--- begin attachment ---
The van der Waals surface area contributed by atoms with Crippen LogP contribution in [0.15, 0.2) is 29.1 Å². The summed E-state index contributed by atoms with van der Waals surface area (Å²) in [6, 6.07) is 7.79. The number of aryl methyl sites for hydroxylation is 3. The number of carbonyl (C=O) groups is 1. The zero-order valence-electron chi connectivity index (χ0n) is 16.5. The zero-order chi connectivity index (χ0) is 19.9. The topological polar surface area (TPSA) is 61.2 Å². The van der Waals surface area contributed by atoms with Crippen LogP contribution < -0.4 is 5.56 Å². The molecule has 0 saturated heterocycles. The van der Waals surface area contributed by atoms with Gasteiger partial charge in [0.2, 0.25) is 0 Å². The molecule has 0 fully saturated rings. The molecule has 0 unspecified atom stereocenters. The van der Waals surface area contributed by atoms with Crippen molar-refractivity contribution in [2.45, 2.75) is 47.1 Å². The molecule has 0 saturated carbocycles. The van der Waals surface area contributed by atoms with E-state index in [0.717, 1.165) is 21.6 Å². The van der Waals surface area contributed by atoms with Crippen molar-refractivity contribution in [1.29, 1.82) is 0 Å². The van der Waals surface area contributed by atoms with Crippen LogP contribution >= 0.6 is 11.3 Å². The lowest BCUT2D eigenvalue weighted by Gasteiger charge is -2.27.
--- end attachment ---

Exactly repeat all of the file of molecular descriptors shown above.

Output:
The van der Waals surface area contributed by atoms with Crippen LogP contribution in [0.15, 0.2) is 29.1 Å². The summed E-state index contributed by atoms with van der Waals surface area (Å²) in [6, 6.07) is 7.79. The number of aryl methyl sites for hydroxylation is 3. The number of carbonyl (C=O) groups is 1. The zero-order valence-electron chi connectivity index (χ0n) is 16.5. The zero-order chi connectivity index (χ0) is 19.9. The topological polar surface area (TPSA) is 61.2 Å². The van der Waals surface area contributed by atoms with Crippen LogP contribution < -0.4 is 5.56 Å². The molecule has 0 saturated heterocycles. The van der Waals surface area contributed by atoms with Gasteiger partial charge in [0.2, 0.25) is 0 Å². The molecule has 0 fully saturated rings. The molecule has 0 unspecified atom stereocenters. The van der Waals surface area contributed by atoms with Crippen molar-refractivity contribution in [2.45, 2.75) is 47.1 Å². The molecule has 0 saturated carbocycles. The van der Waals surface area contributed by atoms with E-state index in [0.717, 1.165) is 21.6 Å². The van der Waals surface area contributed by atoms with Crippen molar-refractivity contribution in [1.29, 1.82) is 0 Å². The van der Waals surface area contributed by atoms with Crippen LogP contribution >= 0.6 is 11.3 Å². The lowest BCUT2D eigenvalue weighted by Gasteiger charge is -2.27.